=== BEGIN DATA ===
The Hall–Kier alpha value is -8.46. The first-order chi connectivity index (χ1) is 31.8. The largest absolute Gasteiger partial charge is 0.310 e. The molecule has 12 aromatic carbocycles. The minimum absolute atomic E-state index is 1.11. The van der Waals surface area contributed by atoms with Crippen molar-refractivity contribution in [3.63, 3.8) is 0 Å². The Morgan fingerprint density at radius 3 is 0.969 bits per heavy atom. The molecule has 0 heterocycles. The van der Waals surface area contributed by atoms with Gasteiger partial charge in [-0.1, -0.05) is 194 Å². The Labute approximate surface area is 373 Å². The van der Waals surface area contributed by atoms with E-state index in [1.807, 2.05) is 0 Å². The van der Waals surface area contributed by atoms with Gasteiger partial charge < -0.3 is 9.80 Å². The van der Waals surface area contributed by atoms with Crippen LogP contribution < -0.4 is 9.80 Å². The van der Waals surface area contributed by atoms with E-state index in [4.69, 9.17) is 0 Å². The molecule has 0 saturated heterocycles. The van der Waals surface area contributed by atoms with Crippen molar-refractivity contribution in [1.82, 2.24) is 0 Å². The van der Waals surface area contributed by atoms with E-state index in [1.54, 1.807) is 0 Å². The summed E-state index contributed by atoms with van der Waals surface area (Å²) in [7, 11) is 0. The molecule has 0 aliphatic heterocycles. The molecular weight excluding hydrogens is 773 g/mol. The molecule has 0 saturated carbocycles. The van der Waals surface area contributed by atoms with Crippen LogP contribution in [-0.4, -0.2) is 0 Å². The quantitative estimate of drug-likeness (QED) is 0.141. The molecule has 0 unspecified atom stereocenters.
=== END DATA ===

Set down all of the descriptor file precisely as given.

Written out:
The Hall–Kier alpha value is -8.46. The first-order chi connectivity index (χ1) is 31.8. The largest absolute Gasteiger partial charge is 0.310 e. The molecule has 12 aromatic carbocycles. The minimum absolute atomic E-state index is 1.11. The van der Waals surface area contributed by atoms with Crippen molar-refractivity contribution in [3.63, 3.8) is 0 Å². The Morgan fingerprint density at radius 3 is 0.969 bits per heavy atom. The molecule has 0 heterocycles. The van der Waals surface area contributed by atoms with Gasteiger partial charge in [-0.1, -0.05) is 194 Å². The Labute approximate surface area is 373 Å². The van der Waals surface area contributed by atoms with E-state index in [1.807, 2.05) is 0 Å². The van der Waals surface area contributed by atoms with Gasteiger partial charge < -0.3 is 9.80 Å². The van der Waals surface area contributed by atoms with Crippen LogP contribution < -0.4 is 9.80 Å². The van der Waals surface area contributed by atoms with E-state index in [4.69, 9.17) is 0 Å². The molecule has 0 saturated heterocycles. The van der Waals surface area contributed by atoms with Crippen molar-refractivity contribution in [1.82, 2.24) is 0 Å². The van der Waals surface area contributed by atoms with E-state index in [1.54, 1.807) is 0 Å². The summed E-state index contributed by atoms with van der Waals surface area (Å²) in [7, 11) is 0. The molecule has 0 aliphatic heterocycles. The molecular weight excluding hydrogens is 773 g/mol. The molecule has 0 saturated carbocycles. The van der Waals surface area contributed by atoms with Crippen LogP contribution in [-0.4, -0.2) is 0 Å². The quantitative estimate of drug-likeness (QED) is 0.141. The molecule has 0 unspecified atom stereocenters.